“We played icebreakers—yes, hell had frozen over.”
What my sister once brilliantly said in eight words, I am about to say much more clumsily in five hundred. I’ve been around the PC block a few times, three to be exact, and I consider myself an icebreaker survivor. I’ve been on countless “speed dates,” all of which were chaperoned by student leaders sweating buckets over the shoulders of people who didn’t seem to be hitting it off, and none of which were followed by second dates (so sad). I’ve identified myself as every kind of kitchen utensil known to Gordon Ramsay. I’ve invented so many handshakes that as the sign of peace approaches during Mass, I am simply beside myself, terrified that the touch of a hand innocently outstretched in Christian charity will set me off, that while I squeeze with my right, I might slap with my left.
I’ve also had more than enough opportunities to observe that every time an icebreaker shows its ugly face, an almost identical pattern of behavior immediately unfolds. “Icebreakers are the worst!”—the cry goes up from the very agents of angst. “But they’re necessary!”—those same voices argue back, and then cheerfully begin to poke and prod the unfortunate participants into their pairs and lines and circles. It’s cool to hate icebreakers. So cool, in fact, that those who mandate and implement them also hate them, or at least pretend to. It’s cool to hate icebreakers, and yet, especially in college, or at least at Providence College, you’re lucky to go a week without getting tied into a human knot. But the fact that there even exists, outside of horror movies, something called “the human knot” should send a horde of little chills scurrying up, down, and all around the spine of anyone who has two grains of common sense to knock together. I’m not sure exactly what it means for our social clime that our best attempt to connect with other people looks like interlocking the clammy crooks of our elbows into other clammy crooks and making one writhing, giggling bundle of joints, like a living Hieronymous Bosch painting. I do know it means nothing good.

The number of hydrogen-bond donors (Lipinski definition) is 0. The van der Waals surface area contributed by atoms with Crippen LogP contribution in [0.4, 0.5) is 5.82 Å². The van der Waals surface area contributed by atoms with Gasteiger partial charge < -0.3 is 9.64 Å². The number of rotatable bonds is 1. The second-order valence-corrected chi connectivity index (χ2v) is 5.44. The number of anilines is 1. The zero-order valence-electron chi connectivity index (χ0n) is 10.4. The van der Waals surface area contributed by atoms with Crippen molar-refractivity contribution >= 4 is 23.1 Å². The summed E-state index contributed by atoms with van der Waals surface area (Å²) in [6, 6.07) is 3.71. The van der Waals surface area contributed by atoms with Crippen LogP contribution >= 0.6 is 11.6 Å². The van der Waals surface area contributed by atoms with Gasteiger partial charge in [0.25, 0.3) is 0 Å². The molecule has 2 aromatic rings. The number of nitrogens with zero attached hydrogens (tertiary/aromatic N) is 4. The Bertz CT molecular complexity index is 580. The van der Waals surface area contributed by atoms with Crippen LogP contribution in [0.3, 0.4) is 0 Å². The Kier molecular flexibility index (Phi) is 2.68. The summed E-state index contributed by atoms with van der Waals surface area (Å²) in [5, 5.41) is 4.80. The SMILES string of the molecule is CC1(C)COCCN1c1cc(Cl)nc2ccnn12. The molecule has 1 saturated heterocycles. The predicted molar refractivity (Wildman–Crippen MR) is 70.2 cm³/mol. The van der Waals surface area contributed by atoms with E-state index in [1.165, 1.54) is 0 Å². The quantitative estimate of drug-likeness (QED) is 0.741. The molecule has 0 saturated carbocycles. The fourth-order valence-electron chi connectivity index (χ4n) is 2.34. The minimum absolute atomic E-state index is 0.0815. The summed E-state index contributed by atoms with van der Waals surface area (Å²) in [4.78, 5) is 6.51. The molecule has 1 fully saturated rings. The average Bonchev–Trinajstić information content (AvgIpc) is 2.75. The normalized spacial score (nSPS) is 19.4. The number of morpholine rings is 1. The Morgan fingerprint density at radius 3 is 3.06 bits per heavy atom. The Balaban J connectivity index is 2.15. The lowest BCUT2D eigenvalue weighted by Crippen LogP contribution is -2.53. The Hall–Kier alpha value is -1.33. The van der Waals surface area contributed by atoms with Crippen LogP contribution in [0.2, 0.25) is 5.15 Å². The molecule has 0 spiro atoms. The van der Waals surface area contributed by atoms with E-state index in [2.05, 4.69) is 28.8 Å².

There is, as always, a possibility that I’m violently overreacting. “It’s just a game!” the cry goes up. “Relax! Have fun! Don’t take it so seriously!” But I am more than willing to die a bloody death on this hill. This fall I led a pre-orientation program for the Class of 2026 and witnessed a new generation of young adults getting the ice hacked off of them with the same rusty hatchets that were used on me at the beginning of my freshman year. Han Solo frozen in carbonite is about as cold and miserable as I am during icebreakers, but it’s almost worse to watch other people in the same situation. There has to be a way to get people talking and enjoying each other’s company without making them stand in a circle and yell ZIP ZOOP ZEEP at each other—and it’s not that I enjoy knowing no one to talk to, having nothing to do, nowhere to stand, nowhere to run to, baby, nowhere to hide. But my problem remains: it’s a mystery to me why, as eighteen-, nineteen-, twenty-, twenty-one-, and twenty-two-year-olds we are still engaging in activities with names like “Move Your Butt.” And, worse and worse, it doesn’t seem like it gets better after college. To jog my own memory (read: fish out whatever ghastly icebreaker experiences I have banished to the murky depths of my mind), I did a quick google search of the word “icebreakers” and found that the second result is “50 Icebreaker Games for the Workplace in 2022.” God help us, everyone.